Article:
Asia-Pacific markets set for mixed start as coronavirus fears surge again; dollar strengthens
- On the earnings front, chipmaker Taiwan Semiconductor Manufacturing on Thursday reported a 35.9% jump in quarterly net profit, with demand boosted by products requiring high-end chips, and as Apple prepares to sell its new iPhones.
- Stateside, stocks fell for a third day in a row on Thursday as hope for a U.S. coronavirus stimulus deal continues to decrease while infections across Europe surged.
- Sentiment was further dampened on the jobs front in the U.S.
SINGAPORE — Stocks across Asia-Pacific were set to open mixed in early trade on Friday, with dampened sentiment on the coronavirus front.
Meanwhile, the U.S. dollar strengthened as uncertainty rose as the greenback is a safe haven currency
Futures indicated Japan's Nikkei 225 looked set for a higher open as compared to its previous close. The country's national consumer price index is set to be released on Friday morning.
Over in Australia, the S&P/ASX 200 was slightly down in early trading.
On the earnings front, chipmaker Taiwan Semiconductor Manufacturing on Thursday reported a 35.9% surge in quarterly net profit, with demand boosted by products requiring high-end chips, and ahead of Apple's new iPhone sales.
Stateside, stocks fell for a third day in a row on Thursday as hope for a U.S. coronavirus stimulus deal fades, while infections across Europe surged.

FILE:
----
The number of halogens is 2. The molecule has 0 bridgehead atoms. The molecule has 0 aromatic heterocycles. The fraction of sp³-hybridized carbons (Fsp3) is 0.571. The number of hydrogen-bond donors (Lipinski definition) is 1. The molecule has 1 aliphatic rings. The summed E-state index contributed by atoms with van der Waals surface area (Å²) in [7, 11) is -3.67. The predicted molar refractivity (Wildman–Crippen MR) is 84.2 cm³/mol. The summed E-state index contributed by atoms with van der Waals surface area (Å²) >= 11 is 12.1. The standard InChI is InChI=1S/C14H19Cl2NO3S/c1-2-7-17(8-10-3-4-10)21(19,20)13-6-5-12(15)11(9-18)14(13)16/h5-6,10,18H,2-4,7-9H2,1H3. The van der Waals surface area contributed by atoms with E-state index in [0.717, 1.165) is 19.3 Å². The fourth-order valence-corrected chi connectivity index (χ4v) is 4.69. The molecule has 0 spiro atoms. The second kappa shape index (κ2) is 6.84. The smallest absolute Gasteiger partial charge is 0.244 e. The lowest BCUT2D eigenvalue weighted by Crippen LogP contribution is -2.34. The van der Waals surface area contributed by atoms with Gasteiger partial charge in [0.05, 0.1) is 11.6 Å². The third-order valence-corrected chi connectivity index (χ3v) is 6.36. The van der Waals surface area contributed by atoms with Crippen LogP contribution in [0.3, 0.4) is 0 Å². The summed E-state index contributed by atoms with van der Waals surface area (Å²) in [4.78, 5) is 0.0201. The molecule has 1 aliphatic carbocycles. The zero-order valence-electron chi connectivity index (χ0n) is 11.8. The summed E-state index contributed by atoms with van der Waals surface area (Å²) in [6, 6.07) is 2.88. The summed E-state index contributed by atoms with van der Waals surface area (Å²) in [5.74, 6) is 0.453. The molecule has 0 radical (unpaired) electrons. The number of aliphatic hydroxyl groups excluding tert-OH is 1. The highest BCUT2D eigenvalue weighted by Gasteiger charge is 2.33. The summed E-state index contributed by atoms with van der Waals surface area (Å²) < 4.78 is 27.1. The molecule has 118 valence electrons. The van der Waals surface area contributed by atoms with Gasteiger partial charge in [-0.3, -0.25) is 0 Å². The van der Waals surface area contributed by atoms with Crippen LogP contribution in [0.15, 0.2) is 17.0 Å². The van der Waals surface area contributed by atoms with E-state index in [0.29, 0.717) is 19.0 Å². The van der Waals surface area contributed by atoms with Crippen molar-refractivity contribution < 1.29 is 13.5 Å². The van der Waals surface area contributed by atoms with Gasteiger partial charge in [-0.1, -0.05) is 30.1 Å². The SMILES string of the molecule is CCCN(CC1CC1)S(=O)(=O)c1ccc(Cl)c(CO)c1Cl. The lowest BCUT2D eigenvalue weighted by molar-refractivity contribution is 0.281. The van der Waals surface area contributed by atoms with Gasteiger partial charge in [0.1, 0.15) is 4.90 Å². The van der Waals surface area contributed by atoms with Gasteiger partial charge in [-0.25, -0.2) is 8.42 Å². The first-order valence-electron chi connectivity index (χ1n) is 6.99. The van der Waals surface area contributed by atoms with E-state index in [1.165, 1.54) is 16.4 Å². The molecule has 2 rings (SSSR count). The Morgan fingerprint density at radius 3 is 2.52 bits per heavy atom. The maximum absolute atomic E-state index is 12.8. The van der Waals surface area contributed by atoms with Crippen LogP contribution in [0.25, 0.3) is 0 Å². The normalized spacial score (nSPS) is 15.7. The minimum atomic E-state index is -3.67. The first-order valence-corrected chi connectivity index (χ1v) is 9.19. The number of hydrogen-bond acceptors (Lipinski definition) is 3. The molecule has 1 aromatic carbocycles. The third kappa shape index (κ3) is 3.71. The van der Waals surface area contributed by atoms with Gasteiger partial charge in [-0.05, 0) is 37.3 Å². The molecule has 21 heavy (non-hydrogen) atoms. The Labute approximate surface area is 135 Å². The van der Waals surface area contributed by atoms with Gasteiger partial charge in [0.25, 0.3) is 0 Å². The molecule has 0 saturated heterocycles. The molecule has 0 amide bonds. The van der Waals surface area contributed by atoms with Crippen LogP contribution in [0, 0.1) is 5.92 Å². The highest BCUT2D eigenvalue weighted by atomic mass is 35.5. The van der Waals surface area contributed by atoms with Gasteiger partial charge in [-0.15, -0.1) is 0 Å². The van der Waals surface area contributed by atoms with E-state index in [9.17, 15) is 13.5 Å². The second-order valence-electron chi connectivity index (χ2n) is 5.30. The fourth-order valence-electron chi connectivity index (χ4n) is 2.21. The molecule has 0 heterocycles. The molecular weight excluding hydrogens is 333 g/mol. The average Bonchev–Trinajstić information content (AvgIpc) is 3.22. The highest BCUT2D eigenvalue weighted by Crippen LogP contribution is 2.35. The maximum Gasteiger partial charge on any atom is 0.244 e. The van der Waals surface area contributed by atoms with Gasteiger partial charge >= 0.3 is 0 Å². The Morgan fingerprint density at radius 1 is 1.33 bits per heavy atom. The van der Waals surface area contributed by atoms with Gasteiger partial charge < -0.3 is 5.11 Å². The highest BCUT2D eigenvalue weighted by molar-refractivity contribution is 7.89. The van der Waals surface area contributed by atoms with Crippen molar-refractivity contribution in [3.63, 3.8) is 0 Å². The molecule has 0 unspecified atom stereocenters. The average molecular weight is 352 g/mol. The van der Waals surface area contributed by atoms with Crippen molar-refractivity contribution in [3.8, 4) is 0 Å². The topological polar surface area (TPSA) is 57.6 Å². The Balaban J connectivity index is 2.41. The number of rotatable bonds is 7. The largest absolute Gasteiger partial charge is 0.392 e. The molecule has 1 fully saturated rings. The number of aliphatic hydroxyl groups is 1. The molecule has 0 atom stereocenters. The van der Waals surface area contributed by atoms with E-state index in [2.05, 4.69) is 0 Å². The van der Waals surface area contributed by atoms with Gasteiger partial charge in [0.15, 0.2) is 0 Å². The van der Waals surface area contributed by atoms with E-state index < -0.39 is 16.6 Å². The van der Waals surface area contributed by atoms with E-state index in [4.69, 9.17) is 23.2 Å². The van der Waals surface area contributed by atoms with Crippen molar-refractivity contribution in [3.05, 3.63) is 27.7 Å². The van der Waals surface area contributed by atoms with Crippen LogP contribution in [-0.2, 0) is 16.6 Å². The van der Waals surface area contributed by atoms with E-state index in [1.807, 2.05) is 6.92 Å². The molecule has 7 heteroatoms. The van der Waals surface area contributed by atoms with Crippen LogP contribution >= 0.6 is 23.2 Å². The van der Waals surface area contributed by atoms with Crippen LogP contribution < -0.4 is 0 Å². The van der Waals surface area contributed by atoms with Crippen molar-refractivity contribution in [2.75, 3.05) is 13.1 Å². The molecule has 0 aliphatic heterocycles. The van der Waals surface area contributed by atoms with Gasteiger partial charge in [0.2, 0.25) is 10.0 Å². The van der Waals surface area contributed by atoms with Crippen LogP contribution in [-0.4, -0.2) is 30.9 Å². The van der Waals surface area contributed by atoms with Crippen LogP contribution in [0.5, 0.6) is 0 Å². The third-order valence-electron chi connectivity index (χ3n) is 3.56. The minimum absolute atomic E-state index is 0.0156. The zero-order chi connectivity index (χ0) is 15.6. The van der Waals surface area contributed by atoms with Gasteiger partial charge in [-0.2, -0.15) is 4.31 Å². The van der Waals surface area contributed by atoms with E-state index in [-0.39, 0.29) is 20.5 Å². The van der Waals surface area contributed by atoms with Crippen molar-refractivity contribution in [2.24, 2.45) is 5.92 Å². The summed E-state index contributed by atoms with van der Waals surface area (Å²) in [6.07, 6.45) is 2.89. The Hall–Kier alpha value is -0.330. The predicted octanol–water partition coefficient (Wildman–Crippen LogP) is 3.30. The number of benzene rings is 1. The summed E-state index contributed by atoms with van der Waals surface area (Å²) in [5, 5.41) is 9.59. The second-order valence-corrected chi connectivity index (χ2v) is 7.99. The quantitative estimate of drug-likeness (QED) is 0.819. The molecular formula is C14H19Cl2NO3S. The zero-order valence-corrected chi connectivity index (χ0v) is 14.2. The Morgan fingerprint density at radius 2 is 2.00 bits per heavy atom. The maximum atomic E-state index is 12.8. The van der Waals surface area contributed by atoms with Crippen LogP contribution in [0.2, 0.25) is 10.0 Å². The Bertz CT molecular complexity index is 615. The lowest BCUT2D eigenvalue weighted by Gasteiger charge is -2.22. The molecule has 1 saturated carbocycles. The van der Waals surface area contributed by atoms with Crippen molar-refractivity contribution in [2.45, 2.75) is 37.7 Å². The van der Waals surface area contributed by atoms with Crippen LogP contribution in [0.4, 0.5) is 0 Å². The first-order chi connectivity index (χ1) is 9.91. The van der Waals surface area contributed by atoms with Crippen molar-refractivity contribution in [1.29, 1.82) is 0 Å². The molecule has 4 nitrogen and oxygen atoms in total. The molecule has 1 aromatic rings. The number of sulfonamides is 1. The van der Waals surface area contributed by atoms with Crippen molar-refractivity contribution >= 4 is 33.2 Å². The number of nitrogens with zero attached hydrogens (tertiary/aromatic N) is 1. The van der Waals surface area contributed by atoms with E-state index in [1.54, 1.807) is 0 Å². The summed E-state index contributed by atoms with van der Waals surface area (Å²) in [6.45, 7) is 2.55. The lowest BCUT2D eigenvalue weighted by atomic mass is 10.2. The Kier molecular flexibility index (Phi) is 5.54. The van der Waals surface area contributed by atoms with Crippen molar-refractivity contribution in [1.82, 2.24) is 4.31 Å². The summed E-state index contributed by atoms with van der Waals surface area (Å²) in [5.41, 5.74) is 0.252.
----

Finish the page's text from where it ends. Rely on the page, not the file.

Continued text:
The Dow Jones Industrial Average closed 19.8 points lower, or 0.07%, at 28,494.20. Earlier in the day, however, the 30-stock average was down more than 300 points. The S&P 500 slid 0.2% to 3,483.34 and the Nasdaq Composite pulled back 0.5% to 11,713.87.
"Markets fear a slowdown in activity as new virus cases rise. Europe has reported its highest weekly numbers of new cases. More than half the European countries are now labelled as red, meaning travel restrictions are in place and more lockdowns are being introduced," said Adelaide Timbrell, economist at ANZ Research, in a Friday note.
Meanwhile, sentiment was further dampened on the employment front in the U.S. The Labor Department said Thursday there were 898,000 first-time filers of jobless benefits in the prior week, higher than a Dow Jones estimate of 830,000.
Amid the negative sentiment, the U.S. dollar markedly strengthened against the other major currencies.
The U.S. dollar index, which tracks the greenback against a basket of its peers, was at 93.856, jumping from levels above 93.4 the previous day.
"The USD is broadly stronger with the risk off mood resulting in a safe haven bid on the greenback," wrote Rodrigo Catril, senior foreign exchange strategist at the National Australia Bank.
The Japanese yen traded at 105.38 per dollar, weakening slightly from levels above 105.1 earlier. The Australian dollar changed hands at 0.7092, falling back from above 0.71 in previous days.
What's on tap: (All times in HK/SIN)
— 7:30 a.m.: Japan's national consumer price index
— 8:30 a.m.: Singapore's non-oil exports, trade balance
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